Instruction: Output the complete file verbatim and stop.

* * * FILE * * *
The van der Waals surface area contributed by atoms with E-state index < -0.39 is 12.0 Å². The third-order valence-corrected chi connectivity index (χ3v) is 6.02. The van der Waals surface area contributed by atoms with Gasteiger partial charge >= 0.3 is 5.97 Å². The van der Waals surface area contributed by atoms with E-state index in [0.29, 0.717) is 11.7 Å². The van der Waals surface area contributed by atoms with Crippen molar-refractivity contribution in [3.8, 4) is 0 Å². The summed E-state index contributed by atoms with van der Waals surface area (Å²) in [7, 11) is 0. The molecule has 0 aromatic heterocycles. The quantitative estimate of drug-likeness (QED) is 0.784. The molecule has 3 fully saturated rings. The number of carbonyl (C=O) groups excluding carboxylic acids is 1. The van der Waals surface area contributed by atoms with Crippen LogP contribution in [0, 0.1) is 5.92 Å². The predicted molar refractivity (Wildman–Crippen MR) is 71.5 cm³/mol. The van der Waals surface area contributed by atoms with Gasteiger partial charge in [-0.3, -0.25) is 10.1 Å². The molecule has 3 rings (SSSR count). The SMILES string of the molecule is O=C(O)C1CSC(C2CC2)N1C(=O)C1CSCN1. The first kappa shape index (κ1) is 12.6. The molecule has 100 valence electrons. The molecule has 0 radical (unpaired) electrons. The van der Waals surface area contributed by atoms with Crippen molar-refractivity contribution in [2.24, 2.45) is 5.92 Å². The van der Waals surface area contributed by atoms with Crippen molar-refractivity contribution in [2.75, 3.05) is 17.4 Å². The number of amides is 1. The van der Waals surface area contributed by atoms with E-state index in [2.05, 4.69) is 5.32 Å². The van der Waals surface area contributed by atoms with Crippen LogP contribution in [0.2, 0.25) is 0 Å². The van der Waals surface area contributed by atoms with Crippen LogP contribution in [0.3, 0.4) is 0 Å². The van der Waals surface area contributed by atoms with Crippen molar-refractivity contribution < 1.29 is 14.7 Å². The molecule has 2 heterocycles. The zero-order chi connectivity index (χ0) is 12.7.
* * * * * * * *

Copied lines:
The van der Waals surface area contributed by atoms with E-state index < -0.39 is 12.0 Å². The third-order valence-corrected chi connectivity index (χ3v) is 6.02. The van der Waals surface area contributed by atoms with Gasteiger partial charge >= 0.3 is 5.97 Å². The van der Waals surface area contributed by atoms with E-state index in [0.29, 0.717) is 11.7 Å². The van der Waals surface area contributed by atoms with Crippen molar-refractivity contribution in [3.8, 4) is 0 Å². The summed E-state index contributed by atoms with van der Waals surface area (Å²) in [7, 11) is 0. The molecule has 0 aromatic heterocycles. The quantitative estimate of drug-likeness (QED) is 0.784. The molecule has 3 fully saturated rings. The number of carbonyl (C=O) groups excluding carboxylic acids is 1. The van der Waals surface area contributed by atoms with Crippen LogP contribution in [0, 0.1) is 5.92 Å². The predicted molar refractivity (Wildman–Crippen MR) is 71.5 cm³/mol. The van der Waals surface area contributed by atoms with Gasteiger partial charge in [-0.3, -0.25) is 10.1 Å². The molecule has 3 rings (SSSR count). The SMILES string of the molecule is O=C(O)C1CSC(C2CC2)N1C(=O)C1CSCN1. The first kappa shape index (κ1) is 12.6. The molecule has 100 valence electrons. The molecule has 0 radical (unpaired) electrons. The van der Waals surface area contributed by atoms with Crippen molar-refractivity contribution in [2.24, 2.45) is 5.92 Å². The van der Waals surface area contributed by atoms with Crippen molar-refractivity contribution in [2.75, 3.05) is 17.4 Å². The number of amides is 1. The van der Waals surface area contributed by atoms with E-state index in [2.05, 4.69) is 5.32 Å². The van der Waals surface area contributed by atoms with Crippen LogP contribution in [0.2, 0.25) is 0 Å². The van der Waals surface area contributed by atoms with Crippen LogP contribution in [0.3, 0.4) is 0 Å². The van der Waals surface area contributed by atoms with Crippen molar-refractivity contribution < 1.29 is 14.7 Å². The molecule has 2 heterocycles. The zero-order chi connectivity index (χ0) is 12.7.